MOO-cows Mailing List Archive
> Would it break down the output from other verbs called by this verb?
> In my in-db parser, I'd really like to profile a call to do_command
> and get the complete picture of where my ticks are going. But where
> the ticks are going may be several function calls deep.
Yes; my plan was that you would get a summary of information from the
call tree whose root is in the verb the profile statement is in--in your
case, do_command, every verb it calls, every verb those call, and so on.
(Unreadable verbs would be "black boxes", but if you're a wizard, that's
not an issue.)
> > (Any tasks forked during their execution will not be profiled.)
> Could this be an option?
Not easily, in the design as proposed. There are at least two factors
working against it:
* The whole _point_ of fork (arguably) is that it throws away the stack.
Forked tasks never return to the context they were called from.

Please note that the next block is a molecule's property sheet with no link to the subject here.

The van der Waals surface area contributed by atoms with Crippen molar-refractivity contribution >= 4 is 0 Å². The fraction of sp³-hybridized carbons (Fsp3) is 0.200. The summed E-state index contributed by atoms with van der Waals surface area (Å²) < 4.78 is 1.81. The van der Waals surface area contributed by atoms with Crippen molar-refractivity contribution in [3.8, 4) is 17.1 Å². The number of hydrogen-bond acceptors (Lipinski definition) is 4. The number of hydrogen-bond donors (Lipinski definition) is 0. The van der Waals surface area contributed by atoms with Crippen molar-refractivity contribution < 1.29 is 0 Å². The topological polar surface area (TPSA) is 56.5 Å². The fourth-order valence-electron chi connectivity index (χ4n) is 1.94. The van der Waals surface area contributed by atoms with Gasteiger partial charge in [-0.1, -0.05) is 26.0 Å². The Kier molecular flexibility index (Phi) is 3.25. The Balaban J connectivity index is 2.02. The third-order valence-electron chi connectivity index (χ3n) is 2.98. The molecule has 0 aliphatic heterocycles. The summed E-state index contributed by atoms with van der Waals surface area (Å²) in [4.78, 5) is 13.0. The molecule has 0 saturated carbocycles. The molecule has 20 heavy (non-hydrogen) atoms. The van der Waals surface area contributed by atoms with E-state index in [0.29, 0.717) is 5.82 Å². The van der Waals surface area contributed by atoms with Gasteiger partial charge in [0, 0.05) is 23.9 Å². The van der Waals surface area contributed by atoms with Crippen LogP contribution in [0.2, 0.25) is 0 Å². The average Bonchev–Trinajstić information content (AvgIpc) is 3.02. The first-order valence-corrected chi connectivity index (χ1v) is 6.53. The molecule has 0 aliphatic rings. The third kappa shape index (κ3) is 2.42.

The profile statement, in contrast, is decidedly stack-based--
it monitors everything that happens "inside" the profile/endprofile
block, and profiling data is available when and only when the
endprofile is returned to.
* Less subtly, there's the issue of whether the forked task's duration
is contained within that of the calling task. Consider the following
player:tell("Profiling data: ", toliteral(my_profile_data));
If forked tasks were to be monitored by the profiler, well, sure,
we could keep track of what happened during the forked call to
#0:do_something_really_complicated(); but, once we've collected
all that data, where does it _go_? The main verb has already
gone through the endfork, endprofile, and reporting of data,
ten seconds ago; how do we get the data from the forked task at
I can't think of any good solutions to this that I could implement
immediately. With some of the other server changes I'm thinking
about, a better one might be possible. Or, of course, it's quite
plausible that there's a good solution available now that I'm just
missing. I'm hoping if there is one, it'll come from someone on
The good news, by the way, is that neither of the two problems with
forked tasks apply in any way to suspend(), so tasks that suspend
can be profiled without difficulty.
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